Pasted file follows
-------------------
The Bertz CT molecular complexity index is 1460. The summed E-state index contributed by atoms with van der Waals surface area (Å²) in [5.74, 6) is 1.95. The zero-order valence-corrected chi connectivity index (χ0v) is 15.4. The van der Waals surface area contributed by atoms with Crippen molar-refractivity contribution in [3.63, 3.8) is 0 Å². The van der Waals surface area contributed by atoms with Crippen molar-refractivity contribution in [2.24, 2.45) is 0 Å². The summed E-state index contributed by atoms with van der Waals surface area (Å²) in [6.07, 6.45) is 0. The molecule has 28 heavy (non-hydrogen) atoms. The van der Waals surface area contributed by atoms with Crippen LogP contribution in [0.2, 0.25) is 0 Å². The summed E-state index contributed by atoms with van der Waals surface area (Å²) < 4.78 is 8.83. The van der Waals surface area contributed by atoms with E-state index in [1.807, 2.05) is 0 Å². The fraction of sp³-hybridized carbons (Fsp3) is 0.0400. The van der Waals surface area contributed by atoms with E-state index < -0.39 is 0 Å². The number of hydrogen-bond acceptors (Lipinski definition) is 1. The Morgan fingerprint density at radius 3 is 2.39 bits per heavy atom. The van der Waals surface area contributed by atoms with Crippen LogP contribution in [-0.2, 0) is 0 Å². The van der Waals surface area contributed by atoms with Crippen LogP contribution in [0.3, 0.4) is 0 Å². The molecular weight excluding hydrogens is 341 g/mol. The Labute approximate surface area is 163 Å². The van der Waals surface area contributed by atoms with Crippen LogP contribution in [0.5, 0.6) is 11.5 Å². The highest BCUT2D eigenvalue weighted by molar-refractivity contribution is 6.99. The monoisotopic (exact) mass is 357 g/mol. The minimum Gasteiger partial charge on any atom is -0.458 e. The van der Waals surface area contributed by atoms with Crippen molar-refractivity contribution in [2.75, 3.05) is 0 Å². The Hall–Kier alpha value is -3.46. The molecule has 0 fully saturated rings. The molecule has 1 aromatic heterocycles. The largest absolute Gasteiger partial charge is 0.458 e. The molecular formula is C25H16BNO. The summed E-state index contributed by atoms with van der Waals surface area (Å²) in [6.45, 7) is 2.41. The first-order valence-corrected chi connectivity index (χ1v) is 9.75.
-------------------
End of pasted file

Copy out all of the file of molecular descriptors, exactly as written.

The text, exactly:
The Bertz CT molecular complexity index is 1460. The summed E-state index contributed by atoms with van der Waals surface area (Å²) in [5.74, 6) is 1.95. The zero-order valence-corrected chi connectivity index (χ0v) is 15.4. The van der Waals surface area contributed by atoms with Crippen molar-refractivity contribution in [3.63, 3.8) is 0 Å². The van der Waals surface area contributed by atoms with Crippen molar-refractivity contribution in [2.24, 2.45) is 0 Å². The summed E-state index contributed by atoms with van der Waals surface area (Å²) in [6.07, 6.45) is 0. The molecule has 28 heavy (non-hydrogen) atoms. The van der Waals surface area contributed by atoms with Crippen LogP contribution in [0.2, 0.25) is 0 Å². The summed E-state index contributed by atoms with van der Waals surface area (Å²) < 4.78 is 8.83. The van der Waals surface area contributed by atoms with E-state index in [1.807, 2.05) is 0 Å². The fraction of sp³-hybridized carbons (Fsp3) is 0.0400. The van der Waals surface area contributed by atoms with E-state index < -0.39 is 0 Å². The number of hydrogen-bond acceptors (Lipinski definition) is 1. The Morgan fingerprint density at radius 3 is 2.39 bits per heavy atom. The van der Waals surface area contributed by atoms with Crippen LogP contribution in [-0.2, 0) is 0 Å². The van der Waals surface area contributed by atoms with Crippen LogP contribution in [0.3, 0.4) is 0 Å². The molecular weight excluding hydrogens is 341 g/mol. The Labute approximate surface area is 163 Å². The van der Waals surface area contributed by atoms with Crippen LogP contribution in [0.5, 0.6) is 11.5 Å². The highest BCUT2D eigenvalue weighted by molar-refractivity contribution is 6.99. The monoisotopic (exact) mass is 357 g/mol. The minimum Gasteiger partial charge on any atom is -0.458 e. The van der Waals surface area contributed by atoms with Crippen molar-refractivity contribution in [2.75, 3.05) is 0 Å². The Hall–Kier alpha value is -3.46. The molecule has 0 fully saturated rings. The molecule has 1 aromatic heterocycles. The largest absolute Gasteiger partial charge is 0.458 e. The molecular formula is C25H16BNO. The summed E-state index contributed by atoms with van der Waals surface area (Å²) in [6.45, 7) is 2.41. The first-order valence-corrected chi connectivity index (χ1v) is 9.75.